Red Tide Concentrations Increasing Along South Padre Island
SOUTH PADRE ISLAND — Evidence of red tide along South Padre Island and the Lower Laguna Madre continues to mount, but airborne effects are not as bad as previously feared, according to a Texas A&M AgriLife Extension Service marine expert.
“It’s a constantly changing situation, but at this point, we are seeing higher cell counts of the organism, a toxic algae, that leads to red tide,” said Tony Reisinger, an AgriLife Extension agent for coastal and marine resources with Texas Sea Grant in Cameron County.
Red tides occur naturally and are caused by high concentrations or blooms of microscopic algae called Karenia brevis, Reisinger said. The algae produce a toxin that can affect the central nervous systems of fish, birds, mammals and other animals. In high enough concentrations, it can cause water discoloration, making it appear red, green or brown.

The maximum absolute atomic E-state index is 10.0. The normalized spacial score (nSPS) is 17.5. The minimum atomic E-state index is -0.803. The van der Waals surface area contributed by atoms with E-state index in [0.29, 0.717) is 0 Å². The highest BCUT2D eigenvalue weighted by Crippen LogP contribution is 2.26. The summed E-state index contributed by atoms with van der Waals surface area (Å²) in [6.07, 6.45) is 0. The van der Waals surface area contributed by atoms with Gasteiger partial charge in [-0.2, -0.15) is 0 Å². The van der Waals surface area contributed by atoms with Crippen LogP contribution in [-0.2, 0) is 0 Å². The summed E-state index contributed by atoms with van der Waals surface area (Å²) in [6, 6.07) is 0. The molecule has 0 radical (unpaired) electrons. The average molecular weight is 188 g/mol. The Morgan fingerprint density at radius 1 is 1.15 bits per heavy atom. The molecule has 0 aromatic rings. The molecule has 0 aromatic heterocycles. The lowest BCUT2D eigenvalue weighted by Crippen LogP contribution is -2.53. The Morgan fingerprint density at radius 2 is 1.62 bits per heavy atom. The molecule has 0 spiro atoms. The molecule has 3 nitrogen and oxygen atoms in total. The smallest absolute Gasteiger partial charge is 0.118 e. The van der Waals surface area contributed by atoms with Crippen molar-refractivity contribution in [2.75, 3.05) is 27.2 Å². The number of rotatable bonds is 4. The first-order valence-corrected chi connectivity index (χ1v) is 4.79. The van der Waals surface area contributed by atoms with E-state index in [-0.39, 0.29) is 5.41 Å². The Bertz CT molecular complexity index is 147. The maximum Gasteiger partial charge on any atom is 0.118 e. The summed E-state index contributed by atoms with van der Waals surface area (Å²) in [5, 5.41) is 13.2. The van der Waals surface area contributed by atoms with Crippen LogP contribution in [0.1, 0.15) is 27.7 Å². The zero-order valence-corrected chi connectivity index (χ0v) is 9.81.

“It’s not life-threatening for humans, but it can cause burning eyes, coughing, sneezing, skin irritation and respiratory problems,” he said. “Symptoms are temporary, but whenever a red tide alert is issued, it’s best for people with respiratory problems, especially asthmatics, and pets to just stay away. Even at low cell counts, red tide can become a problem in onshore winds or rough surf.”
Aerosol levels have only reached low to moderate levels, and an alert has not been issued for South Padre Island, Reisinger said. While tourism has fallen off at the resort, anglers continue to fish in the area.
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